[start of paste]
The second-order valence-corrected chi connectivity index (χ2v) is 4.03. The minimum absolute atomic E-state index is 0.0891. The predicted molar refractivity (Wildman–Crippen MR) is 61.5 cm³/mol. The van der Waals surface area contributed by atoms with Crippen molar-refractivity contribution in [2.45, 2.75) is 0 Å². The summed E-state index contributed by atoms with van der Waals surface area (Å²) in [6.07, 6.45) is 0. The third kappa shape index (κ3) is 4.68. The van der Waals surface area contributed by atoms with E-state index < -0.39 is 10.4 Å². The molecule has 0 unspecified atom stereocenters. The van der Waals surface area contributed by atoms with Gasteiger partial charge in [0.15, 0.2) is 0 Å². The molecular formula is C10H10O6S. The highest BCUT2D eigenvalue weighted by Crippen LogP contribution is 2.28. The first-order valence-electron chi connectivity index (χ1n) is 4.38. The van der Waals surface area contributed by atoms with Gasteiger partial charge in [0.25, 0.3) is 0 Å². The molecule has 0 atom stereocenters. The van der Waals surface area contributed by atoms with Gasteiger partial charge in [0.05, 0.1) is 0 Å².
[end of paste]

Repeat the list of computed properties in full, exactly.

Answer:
The second-order valence-corrected chi connectivity index (χ2v) is 4.03. The minimum absolute atomic E-state index is 0.0891. The predicted molar refractivity (Wildman–Crippen MR) is 61.5 cm³/mol. The van der Waals surface area contributed by atoms with Crippen molar-refractivity contribution in [2.45, 2.75) is 0 Å². The summed E-state index contributed by atoms with van der Waals surface area (Å²) in [6.07, 6.45) is 0. The third kappa shape index (κ3) is 4.68. The van der Waals surface area contributed by atoms with E-state index < -0.39 is 10.4 Å². The molecule has 0 unspecified atom stereocenters. The van der Waals surface area contributed by atoms with Gasteiger partial charge in [0.15, 0.2) is 0 Å². The molecular formula is C10H10O6S. The highest BCUT2D eigenvalue weighted by Crippen LogP contribution is 2.28. The first-order valence-electron chi connectivity index (χ1n) is 4.38. The van der Waals surface area contributed by atoms with Gasteiger partial charge in [0.25, 0.3) is 0 Å². The molecule has 0 atom stereocenters. The van der Waals surface area contributed by atoms with Gasteiger partial charge in [0.05, 0.1) is 0 Å².